Portuguese researchers develop a fully biodegradable plastic substitute
A team of researchers led by the University of Coimbra (UC) has developed a plastic substitute using nanocellulose combined with a fibrous mineral, fully biodegradable and biocompatible.
img decoding=”async” src=”http://algarvedailynews.com/images/news2/20517.jpg” alt=”PORTUGUESE RESEARCHERS DEVELOP A FULLY BIODEGRADABLE PLASTIC SUBSTITUTE” width=”160″ style=”margin-right: 10px; margin-bottom: 5px; float: left;” />A team of researchers led by the University of Coimbra (UC) has developed a plastic substitute using nanocellulose combined with a fibrous mineral, fully biodegradable and biocompatible.
In a press release sent to the Lusa news agency, the UC stated that the new material has several applications, including “food packaging and electronic printing, opening doors to the manufacture of more sustainable plastics”.
According to the statement, the new material was developed over the last three years, in partnership with the Polytechnic Institute of Tomar (IPT) and the University of Beira Interior (UBI), with the collaboration of the Spanish company TOLSA.
This new ecological solution, “which, in practice, translates into a new class of composite films”, was produced from nanocellulose, “obtained through mechanical, chemical and enzymatic processes, combined with a fibrous mineral, a geological resource that allows cost reduction and improvement of very important mechanical and barrier properties”.
Cited in the statement, José Gamelas and Luís Alves, respectively project coordinator and principal investigator of the study, explained that the mechanical properties derive from the films “having to be resistant”, while the barrier properties are related to the impermeability to gases, that is, resistance to the environment”.
According to the two researchers from the Research Center for Chemical Process Engineering and Forest Products (CIEPQPF) of the Faculty of Science and Technology (FCTUC), “the great innovation” of this new plastic substitute is the use of fibrous minerals, “which do not have any health risk, and also the preparation of the films by filtration, which greatly speeds up the production process”.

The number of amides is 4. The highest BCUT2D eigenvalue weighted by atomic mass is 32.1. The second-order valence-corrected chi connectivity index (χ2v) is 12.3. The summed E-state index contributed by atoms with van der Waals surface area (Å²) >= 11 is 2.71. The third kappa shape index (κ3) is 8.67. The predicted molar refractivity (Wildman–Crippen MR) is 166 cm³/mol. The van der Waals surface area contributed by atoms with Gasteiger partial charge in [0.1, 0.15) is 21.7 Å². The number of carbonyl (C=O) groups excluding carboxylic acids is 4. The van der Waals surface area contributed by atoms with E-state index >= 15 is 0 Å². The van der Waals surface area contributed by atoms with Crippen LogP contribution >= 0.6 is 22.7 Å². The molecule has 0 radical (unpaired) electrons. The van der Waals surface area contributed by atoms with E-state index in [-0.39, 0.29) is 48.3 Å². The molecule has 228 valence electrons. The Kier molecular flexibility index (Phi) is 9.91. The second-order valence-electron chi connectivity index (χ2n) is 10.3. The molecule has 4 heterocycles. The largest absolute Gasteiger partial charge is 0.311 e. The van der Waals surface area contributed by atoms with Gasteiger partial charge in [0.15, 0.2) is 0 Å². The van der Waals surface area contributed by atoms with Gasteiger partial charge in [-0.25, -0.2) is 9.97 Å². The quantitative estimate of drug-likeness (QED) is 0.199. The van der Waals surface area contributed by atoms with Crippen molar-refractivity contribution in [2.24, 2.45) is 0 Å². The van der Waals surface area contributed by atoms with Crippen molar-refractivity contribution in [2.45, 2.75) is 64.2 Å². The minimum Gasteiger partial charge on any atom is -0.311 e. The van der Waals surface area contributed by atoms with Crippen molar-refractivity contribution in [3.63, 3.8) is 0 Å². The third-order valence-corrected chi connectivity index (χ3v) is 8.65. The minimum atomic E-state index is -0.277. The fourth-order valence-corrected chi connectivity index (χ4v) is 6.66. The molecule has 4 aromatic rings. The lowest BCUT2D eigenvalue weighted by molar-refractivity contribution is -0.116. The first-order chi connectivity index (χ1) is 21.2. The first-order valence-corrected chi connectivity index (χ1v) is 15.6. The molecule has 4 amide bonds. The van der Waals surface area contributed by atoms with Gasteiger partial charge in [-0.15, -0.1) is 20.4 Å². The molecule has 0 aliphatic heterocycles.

“For example, with the conventional process it can take a week to obtain the films, while with the filtration method we can have the same films in a few hours and with better properties”, they guaranteed.
So far, the results obtained in the investigation “are highly promising, demonstrating that this could be a viable future solution. Increasing the production scale, optimizing processes and exploring the properties of these films for other applications, namely for the restoration of old books, will be the next steps of the project”, revealed José Gamelas and Luís Alves.
“Although the project was designed for food packaging and printed electronics, there are many other applications that can benefit from this solution, such as the conservation/restoration of important documents on paper that have problems of degradation with ageing”, they added.
The two scientists also recalled that the massive use of plastics and the “inability to properly recycle it is increasingly a topic of great importance in contemporary society”.
“Therefore, it is essential to search for new materials produced from non-fossil resources, that is, from renewable resources, to reduce the use of plastic”, they defended.
The research was carried out within the scope of the project “FilCNF: New generation of composite films of cellulose nanofibrils and mineral particles as materials with high mechanical strength and gas barrier properties”, financed by €190,000, by the Foundation for Science and Technology (FCT) and the European Regional Development Fund (ERDF).